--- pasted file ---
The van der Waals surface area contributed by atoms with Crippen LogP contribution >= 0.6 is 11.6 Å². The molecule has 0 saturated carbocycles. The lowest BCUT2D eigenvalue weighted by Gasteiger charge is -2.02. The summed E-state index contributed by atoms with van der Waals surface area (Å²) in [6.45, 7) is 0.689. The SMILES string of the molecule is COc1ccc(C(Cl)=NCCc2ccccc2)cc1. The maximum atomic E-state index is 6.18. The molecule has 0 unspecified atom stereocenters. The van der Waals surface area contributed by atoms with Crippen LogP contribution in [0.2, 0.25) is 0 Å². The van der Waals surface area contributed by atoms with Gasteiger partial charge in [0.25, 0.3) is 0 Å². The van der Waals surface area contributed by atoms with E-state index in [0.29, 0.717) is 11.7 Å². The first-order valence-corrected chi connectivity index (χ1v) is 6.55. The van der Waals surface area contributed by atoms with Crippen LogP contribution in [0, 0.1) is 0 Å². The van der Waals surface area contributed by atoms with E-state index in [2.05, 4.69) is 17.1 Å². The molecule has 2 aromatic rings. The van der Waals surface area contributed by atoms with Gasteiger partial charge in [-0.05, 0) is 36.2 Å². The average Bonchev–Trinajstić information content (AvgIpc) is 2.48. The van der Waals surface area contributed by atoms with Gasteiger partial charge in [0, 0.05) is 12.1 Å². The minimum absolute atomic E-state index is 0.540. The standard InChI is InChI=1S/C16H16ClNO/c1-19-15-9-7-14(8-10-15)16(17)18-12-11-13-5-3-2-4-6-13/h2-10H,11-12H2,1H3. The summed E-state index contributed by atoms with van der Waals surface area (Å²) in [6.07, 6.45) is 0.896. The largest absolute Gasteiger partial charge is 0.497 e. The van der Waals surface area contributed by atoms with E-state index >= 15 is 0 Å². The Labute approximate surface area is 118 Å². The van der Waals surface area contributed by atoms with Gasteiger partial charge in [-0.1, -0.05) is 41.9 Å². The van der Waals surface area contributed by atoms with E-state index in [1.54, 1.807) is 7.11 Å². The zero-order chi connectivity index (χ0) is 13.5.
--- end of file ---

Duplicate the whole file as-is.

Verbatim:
The van der Waals surface area contributed by atoms with Crippen LogP contribution >= 0.6 is 11.6 Å². The molecule has 0 saturated carbocycles. The lowest BCUT2D eigenvalue weighted by Gasteiger charge is -2.02. The summed E-state index contributed by atoms with van der Waals surface area (Å²) in [6.45, 7) is 0.689. The SMILES string of the molecule is COc1ccc(C(Cl)=NCCc2ccccc2)cc1. The maximum atomic E-state index is 6.18. The molecule has 0 unspecified atom stereocenters. The van der Waals surface area contributed by atoms with Crippen LogP contribution in [0.2, 0.25) is 0 Å². The van der Waals surface area contributed by atoms with Gasteiger partial charge in [0.25, 0.3) is 0 Å². The van der Waals surface area contributed by atoms with E-state index in [0.29, 0.717) is 11.7 Å². The first-order valence-corrected chi connectivity index (χ1v) is 6.55. The van der Waals surface area contributed by atoms with Crippen LogP contribution in [0, 0.1) is 0 Å². The van der Waals surface area contributed by atoms with E-state index in [2.05, 4.69) is 17.1 Å². The molecule has 2 aromatic rings. The van der Waals surface area contributed by atoms with Gasteiger partial charge in [-0.05, 0) is 36.2 Å². The average Bonchev–Trinajstić information content (AvgIpc) is 2.48. The van der Waals surface area contributed by atoms with Gasteiger partial charge in [0, 0.05) is 12.1 Å². The minimum absolute atomic E-state index is 0.540. The standard InChI is InChI=1S/C16H16ClNO/c1-19-15-9-7-14(8-10-15)16(17)18-12-11-13-5-3-2-4-6-13/h2-10H,11-12H2,1H3. The summed E-state index contributed by atoms with van der Waals surface area (Å²) in [6.07, 6.45) is 0.896. The largest absolute Gasteiger partial charge is 0.497 e. The van der Waals surface area contributed by atoms with E-state index >= 15 is 0 Å². The Labute approximate surface area is 118 Å². The van der Waals surface area contributed by atoms with Gasteiger partial charge in [-0.1, -0.05) is 41.9 Å². The van der Waals surface area contributed by atoms with E-state index in [1.54, 1.807) is 7.11 Å². The zero-order chi connectivity index (χ0) is 13.5.